Sorry, but what we told you is wrong


Winston Churchill, Britain’s wartime Prime Minister, once remarked, “To every question there is a clear, concise, coherent answer that is wrong.”

In medicine there are also many questions, and all too often the answers from experts are found years later to be wrong, sometimes with devastating consequences.

A report in the Archives of Internal Medicine found that 13% of research articles published in the prestigious New England Journal of Medicine in 2009 reported reversals in medical findings involving drugs, screening tests and invasive procedures!

For example, for years we’ve been told that increasing good cholesterol is a prudent move. But new research shows it does nothing to protect against heart attack, strokes and early death.

Here’s another hummer. Doctors have urged men to have regular PSA testing. Now, it’s reported that routine prostate-cancer screening is less likely to save lives and more likely to cause substantial harm from the treatment.

Do you ever cringe when you’re with a friend who has a knuckle-cracking habit? Since we’ve been told this leads to arthritis, why not bite the bullet and bluntly tell them to stop it. But in a research study that reviewed hand X-rays of 215 people aged 50 to 59 the incidence of arthritis was about the same in those who did or did not crack their knuckles.

We’ve also been warned by health nuts, and everyone else, that for good health we must drink at least eight glasses of water a day. This feeling persists in spite of the fact that there’s never been any scientific evidence of its benefit. The Institute of Medicine reports that most people get the water they need by letting thirst guide them.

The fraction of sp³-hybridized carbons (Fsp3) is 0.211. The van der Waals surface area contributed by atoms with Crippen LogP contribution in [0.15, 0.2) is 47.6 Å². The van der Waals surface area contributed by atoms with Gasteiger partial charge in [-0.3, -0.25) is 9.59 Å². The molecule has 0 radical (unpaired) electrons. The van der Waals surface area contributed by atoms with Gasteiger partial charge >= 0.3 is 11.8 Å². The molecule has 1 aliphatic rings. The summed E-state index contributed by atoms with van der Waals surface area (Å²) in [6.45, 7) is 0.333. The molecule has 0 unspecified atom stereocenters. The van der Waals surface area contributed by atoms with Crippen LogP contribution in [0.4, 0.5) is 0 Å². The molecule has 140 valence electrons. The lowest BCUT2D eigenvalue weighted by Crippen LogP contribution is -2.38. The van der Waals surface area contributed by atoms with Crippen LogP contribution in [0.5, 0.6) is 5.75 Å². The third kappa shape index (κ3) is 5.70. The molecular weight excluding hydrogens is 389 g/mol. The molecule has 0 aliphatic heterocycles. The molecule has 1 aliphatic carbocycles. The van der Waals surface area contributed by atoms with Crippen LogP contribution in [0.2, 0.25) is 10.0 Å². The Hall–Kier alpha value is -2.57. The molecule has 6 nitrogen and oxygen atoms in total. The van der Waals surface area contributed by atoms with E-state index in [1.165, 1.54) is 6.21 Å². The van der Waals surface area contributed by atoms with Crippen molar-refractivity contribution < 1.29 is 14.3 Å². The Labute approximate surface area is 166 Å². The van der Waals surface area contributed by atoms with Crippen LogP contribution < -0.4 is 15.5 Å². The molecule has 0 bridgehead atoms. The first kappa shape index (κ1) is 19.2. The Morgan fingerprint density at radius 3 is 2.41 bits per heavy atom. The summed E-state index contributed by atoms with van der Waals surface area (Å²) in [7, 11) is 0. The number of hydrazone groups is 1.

No doubt many of those reading this column will be heading for the gym this week. There’s little doubt that they will stretch before and after exercising. After all, this prevents injury. But does it? A study presented at the American Academy of Orthopedic Surgeons found that stretching before running had no effect in preventing injuries. However, they did conclude that doing an easy five minute warm-up to increase range of motion makes exercise easier.

Here’s the most recent example of reversal. Today millions of North Americans are taking bisphosonates, such as Fosamax and Aclasta, drugs designed to decrease the risk of developing brittle bones. Consumers have been told by doctors that this medication is effective and safe. But now the U.S. Food and Drug Administration reports that these drugs may not be of much advantage for many women.

This is followed by a report in the Archives of Internal Medicine that women taking bisphosonates are more likely to develop serious and unusual fractures of the femoral bone. This is admittedly a rare occurrence, but if it happens to you it’s a 100% hit. What is more worrying is that these fractures are not the result of a fall or accident. Rather, the thighbone snaps for no apparent reason. In addition, it is not known why these drugs are linked on rare occasions to degeneration of jawbone.

A professor once started his lecture by saying, “All this has been said before, but must be said again because no one listened.”

I’ve often stressed in this column that there is no free lunch when taking prescription drugs. But not enough people listen, so I too have to say it again.

So how many more medical reversals will hit the headlines in the years to come? I have no crystal ball to know the exact number, but history shows there will be many more.

I will make one prediction, that sooner or later there will be convincing evidence that cholesterol-lowering drugs do more harm than good and may be one of the greatest medical errors of modern times. I realize it’s close to heresy to make this remark, like damning Motherhood and apple pie. And I’m wise enough to know that in making such a rash statement, I too may be 100% wrong. Time will tell.

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